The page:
Skip to main content

BioSteel Sports Nutrition Inc. has filed for bankruptcy protection in Canada and the U.S., citing rapidly deteriorating liquidity despite receiving hundreds of millions in funding from parent company Canopy Growth Corp.

In Thursday’s filing, which followed months of going concern warnings, Ontario-based Canopy said it is no longer willing to sink cash into BioSteel and that it has fired or given working notice to the sport-drink company’s 181 employees, as part of its larger effort to cut expenses. The cannabis company said it intends to find a new buyer for BioSteel through the Companies’ Creditors Arrangement Act process.

BioSteel ”does not align with Canopy Growth’s cannabis focused asset-light strategy,” Canopy chief executive David Klein said in a news release Thursday.

Canopy first acquired a 72-per-cent stake in BioSteel in 2019 for about $50-million with the hope of developing CBD-infused sports drinks, and has since raised its stake to 90 per cent. Since the initial purchase, Canopy has invested $366-million in the sports-drink company through a secured loan and credit facility.

Canaccord Genuity analyst Matthew Bottomley said that while BioSteel still represents about one-third of Canopy’s revenue, the mounting operating losses made Canopy’s move to pull the plug “an incremental positive.” BioSteel accounted for 60 per cent of the company’s consolidated losses in the first quarter of 2023.

“We view today’s decision by Canopy as likely the best of a bad situation,” Mr. Bottomley said.

Earlier this year, Canopy sold its Smiths Falls, Ont., head office and laid off 800 workers as part of its plan to reach profitability. The company’s shares on the Toronto Stock Exchange are down 42 per cent since the beginning of 2023. The shares closed the day up almost 9 per cent on Thursday after the BioSteel news was released.

While BioSteel had “year-over-year” revenue growth, according to a document filed with U.S. securities regulators, it was still reliant on Canopy for financing. In an affidavit filed as part of CCAA proceedings, BioSteel’s general counsel, Sarah Eskandari, said that BioSteel still required approximately $15-million a month from Canopy.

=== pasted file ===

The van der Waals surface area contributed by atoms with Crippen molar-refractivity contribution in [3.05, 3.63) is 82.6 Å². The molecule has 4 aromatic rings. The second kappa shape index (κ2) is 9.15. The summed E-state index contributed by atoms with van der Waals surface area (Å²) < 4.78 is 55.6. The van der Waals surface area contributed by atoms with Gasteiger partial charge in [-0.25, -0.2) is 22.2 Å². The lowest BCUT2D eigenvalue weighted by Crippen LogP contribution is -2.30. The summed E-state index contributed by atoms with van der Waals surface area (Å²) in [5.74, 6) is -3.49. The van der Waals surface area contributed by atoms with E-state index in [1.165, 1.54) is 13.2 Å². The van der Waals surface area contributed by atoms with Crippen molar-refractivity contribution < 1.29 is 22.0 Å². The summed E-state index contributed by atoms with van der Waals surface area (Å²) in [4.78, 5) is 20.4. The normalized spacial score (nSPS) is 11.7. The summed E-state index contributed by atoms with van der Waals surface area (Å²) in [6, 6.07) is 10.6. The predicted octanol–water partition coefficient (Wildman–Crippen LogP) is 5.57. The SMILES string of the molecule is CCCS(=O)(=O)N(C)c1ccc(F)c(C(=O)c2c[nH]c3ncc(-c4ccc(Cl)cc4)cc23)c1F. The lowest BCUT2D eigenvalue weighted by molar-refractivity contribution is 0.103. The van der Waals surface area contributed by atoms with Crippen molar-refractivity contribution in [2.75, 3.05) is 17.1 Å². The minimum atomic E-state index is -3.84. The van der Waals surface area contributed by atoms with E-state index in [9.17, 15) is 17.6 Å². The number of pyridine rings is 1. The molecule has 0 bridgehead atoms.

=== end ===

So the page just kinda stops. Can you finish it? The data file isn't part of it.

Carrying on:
The CCAA filing follows an embarrassing stumble last year, when Canopy was forced to restate its financial statements after finding numerous material misstatements related to BioSteel’s revenue.

In its Thursday press release, Canopy said it expects associated annual cash savings in excess of $100-million. In documents filed with the U.S. Securities and Exchange Commission, it said it expects to incur an asset impairment charge of between $100-million and $130-million in the second quarter of fiscal year 2024 in conjunction with the CCAA process.

BioSteel has signed expensive sponsorships with high-profile athletes and teams, and had a continuing advertising deal with the National Hockey League. The payments for those sponsorships are coming due in the fourth quarter of 2023 and first quarter of 2024, and would have cost the company $12-million. But Ms. Eskandari said BioSteel does not intend to use those sponsorship services or make the payments.

KSV Restructuring Inc. has been appointed BioSteel’s court monitor.

Report an editorial error

Report a technical issue

Editorial code of conduct

Tickers mentioned in this story

Study and track financial data on any traded entity: click to open the full quote page. Data updated as of 24/05/24 4:00pm EDT.

SymbolName% changeLast
Canopy Growth Corp

Follow related authors and topics

Authors and topics you follow will be added to your personal news feed in Following.

Interact with The Globe